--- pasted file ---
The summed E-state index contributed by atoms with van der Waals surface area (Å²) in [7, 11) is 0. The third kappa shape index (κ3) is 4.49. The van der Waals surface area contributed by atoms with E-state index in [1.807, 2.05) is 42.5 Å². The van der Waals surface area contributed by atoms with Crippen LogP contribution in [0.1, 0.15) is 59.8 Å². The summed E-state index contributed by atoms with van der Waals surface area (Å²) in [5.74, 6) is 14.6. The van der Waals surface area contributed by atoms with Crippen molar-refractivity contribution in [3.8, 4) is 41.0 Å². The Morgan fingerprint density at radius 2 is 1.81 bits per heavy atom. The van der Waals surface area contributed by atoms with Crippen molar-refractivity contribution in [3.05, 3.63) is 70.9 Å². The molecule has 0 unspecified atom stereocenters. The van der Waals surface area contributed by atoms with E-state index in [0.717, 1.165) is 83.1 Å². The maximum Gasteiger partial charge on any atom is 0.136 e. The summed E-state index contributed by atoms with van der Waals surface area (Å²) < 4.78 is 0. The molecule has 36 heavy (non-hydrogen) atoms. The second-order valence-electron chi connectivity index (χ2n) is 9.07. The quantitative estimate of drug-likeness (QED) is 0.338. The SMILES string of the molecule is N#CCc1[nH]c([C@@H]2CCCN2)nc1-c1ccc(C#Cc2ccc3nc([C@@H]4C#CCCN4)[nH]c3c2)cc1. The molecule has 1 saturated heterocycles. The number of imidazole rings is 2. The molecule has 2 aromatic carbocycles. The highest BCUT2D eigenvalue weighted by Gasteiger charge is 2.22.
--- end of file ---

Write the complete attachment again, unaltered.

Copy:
The summed E-state index contributed by atoms with van der Waals surface area (Å²) in [7, 11) is 0. The third kappa shape index (κ3) is 4.49. The van der Waals surface area contributed by atoms with E-state index in [1.807, 2.05) is 42.5 Å². The van der Waals surface area contributed by atoms with Crippen LogP contribution in [0.1, 0.15) is 59.8 Å². The summed E-state index contributed by atoms with van der Waals surface area (Å²) in [5.74, 6) is 14.6. The van der Waals surface area contributed by atoms with Crippen molar-refractivity contribution in [3.8, 4) is 41.0 Å². The Morgan fingerprint density at radius 2 is 1.81 bits per heavy atom. The van der Waals surface area contributed by atoms with Crippen molar-refractivity contribution in [3.05, 3.63) is 70.9 Å². The molecule has 0 unspecified atom stereocenters. The van der Waals surface area contributed by atoms with E-state index in [0.717, 1.165) is 83.1 Å². The maximum Gasteiger partial charge on any atom is 0.136 e. The summed E-state index contributed by atoms with van der Waals surface area (Å²) < 4.78 is 0. The molecule has 36 heavy (non-hydrogen) atoms. The second-order valence-electron chi connectivity index (χ2n) is 9.07. The quantitative estimate of drug-likeness (QED) is 0.338. The SMILES string of the molecule is N#CCc1[nH]c([C@@H]2CCCN2)nc1-c1ccc(C#Cc2ccc3nc([C@@H]4C#CCCN4)[nH]c3c2)cc1. The molecule has 1 saturated heterocycles. The number of imidazole rings is 2. The molecule has 2 aromatic carbocycles. The highest BCUT2D eigenvalue weighted by Gasteiger charge is 2.22.